For decades, entrepreneur and technology visionary Mitch Kapor has enjoyed watching ideas grow into realities.
He's a co-founder of the former Lotus Development and creator of Lotus 1-2-3, the first killer-app spreadsheet application for business computing, and he's currently leading a project called Chandler to create an open-source personal information manager package for users.
Kapor, of San Francisco, is also the founder and chairman of the Open Source Applications Foundation, which was created in 2001 to encourage open-source development, and a co-founder of the Electronic Frontier Foundation, a nonprofit digital rights advocacy group.
Computerworld reporter Todd R. Weiss talked with Kapor at the O'Reilly Open Source Convention in Portland, Ore., about the continuing impacts of Linux and open-source software on business computing.
Q: Linux and open-source software are gaining more attention and respect in IT today, compared with four or five years ago. What does that mean for the continued development of the operating system?
I expect to see government and private foundations provide funding for open-source development in the future. As the overall social value of open-source becomes clearer and clearer, you will see new kinds of funding models.
Q: Is business ready today for adopting open-source applications for critical needs?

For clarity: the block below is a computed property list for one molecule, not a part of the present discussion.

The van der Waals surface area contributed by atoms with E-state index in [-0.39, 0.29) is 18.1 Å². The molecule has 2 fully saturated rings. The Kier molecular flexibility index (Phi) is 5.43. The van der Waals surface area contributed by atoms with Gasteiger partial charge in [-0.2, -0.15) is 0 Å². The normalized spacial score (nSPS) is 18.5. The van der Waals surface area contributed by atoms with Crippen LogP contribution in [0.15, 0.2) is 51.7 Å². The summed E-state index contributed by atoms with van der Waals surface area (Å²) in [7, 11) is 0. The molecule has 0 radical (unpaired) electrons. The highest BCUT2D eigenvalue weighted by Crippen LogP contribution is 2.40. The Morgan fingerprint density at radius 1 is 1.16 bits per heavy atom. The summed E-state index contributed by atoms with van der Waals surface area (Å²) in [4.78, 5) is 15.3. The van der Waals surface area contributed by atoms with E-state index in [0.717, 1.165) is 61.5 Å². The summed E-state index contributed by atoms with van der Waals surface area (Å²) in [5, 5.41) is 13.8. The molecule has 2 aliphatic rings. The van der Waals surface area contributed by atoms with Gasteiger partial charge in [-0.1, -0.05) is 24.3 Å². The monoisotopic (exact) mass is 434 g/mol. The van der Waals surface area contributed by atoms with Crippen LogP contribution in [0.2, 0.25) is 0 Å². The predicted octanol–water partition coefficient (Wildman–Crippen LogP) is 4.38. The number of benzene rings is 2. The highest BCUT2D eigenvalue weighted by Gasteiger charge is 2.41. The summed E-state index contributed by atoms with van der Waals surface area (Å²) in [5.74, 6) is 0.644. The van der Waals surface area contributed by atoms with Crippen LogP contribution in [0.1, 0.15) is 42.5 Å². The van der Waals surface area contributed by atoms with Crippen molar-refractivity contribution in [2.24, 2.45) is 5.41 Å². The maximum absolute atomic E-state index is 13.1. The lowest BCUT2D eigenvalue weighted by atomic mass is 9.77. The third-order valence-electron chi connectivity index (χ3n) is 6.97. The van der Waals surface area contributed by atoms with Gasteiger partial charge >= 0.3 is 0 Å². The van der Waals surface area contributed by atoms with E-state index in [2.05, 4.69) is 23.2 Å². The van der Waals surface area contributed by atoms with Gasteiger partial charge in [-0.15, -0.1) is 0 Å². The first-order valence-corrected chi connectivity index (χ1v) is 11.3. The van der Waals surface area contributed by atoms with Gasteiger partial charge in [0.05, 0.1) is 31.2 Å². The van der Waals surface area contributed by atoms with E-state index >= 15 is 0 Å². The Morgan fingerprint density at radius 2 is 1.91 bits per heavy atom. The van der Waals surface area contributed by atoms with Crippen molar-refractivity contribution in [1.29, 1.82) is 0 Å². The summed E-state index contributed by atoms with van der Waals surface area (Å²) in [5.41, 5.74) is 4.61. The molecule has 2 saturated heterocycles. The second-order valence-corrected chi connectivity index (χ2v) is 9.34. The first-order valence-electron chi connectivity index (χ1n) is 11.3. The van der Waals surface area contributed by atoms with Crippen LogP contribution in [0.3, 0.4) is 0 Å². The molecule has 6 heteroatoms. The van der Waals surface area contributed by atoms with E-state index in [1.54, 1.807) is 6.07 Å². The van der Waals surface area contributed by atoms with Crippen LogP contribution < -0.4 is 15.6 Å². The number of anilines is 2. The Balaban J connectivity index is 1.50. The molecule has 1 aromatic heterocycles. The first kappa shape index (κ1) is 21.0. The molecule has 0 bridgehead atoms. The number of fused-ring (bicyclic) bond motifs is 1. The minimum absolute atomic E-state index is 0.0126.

A lot depends on the perspective from which you're looking at things. Whether it's suitable for you depends on what your needs are. For many people it's perfectly good and for others, it's missing that critical part. There's no fundamental technological barrier preventing it from (filling the remaining gaps).
Q: Do you use Linux as your primary computer operating system?
It's not yet there day to day for what I do. I fiddle with it just to stay fresh. It will be nice when it's ready to do everything.
Q: What's keeping Linux from being able to serve as your primary operating system?
I have collaborative calendaring as a critical need, and I'm waiting for upcoming connector software (to make it work seamlessly.)
Q: Where do you see Linux and open-source making the next big push into business IT?
I think the penetration into big enterprises in the immediate future is going to be in the verticals like call centers. For knowledge workers, there's a high bar, and Linux is not ready for that. But in call centers, they use their machines to do specific kinds of things (such as providing information and answering consumer questions). The Linux desktop is sufficiently mature to take those kinds of calls well.
Q: Back when you created the Lotus 1-2-3 spreadsheet program, it was a key to the proliferation of PCs and desktop computing. Is there a similar must-have application that could spawn a mass migration to Linux and open-source?
There's no killer app. People need different things. That's really the task of an operating system. It's not doing one thing right. It's doing a thousand things right.
Q: You have said that Linux on the desktop will continue to become more commonplace and could eventually take 10 percent of the global market share in the not-too-distant future from Microsoft Windows. Do you think major changes are coming to the operating system landscape?
We're not going to see an explosion of Linux in the next 18 months. Ten percent of a billion (Windows users) is 100 million. That's a lot. Linux on the desktop is actually here. The question is, How big does it get and how far will it go? How much of the world will Linux own?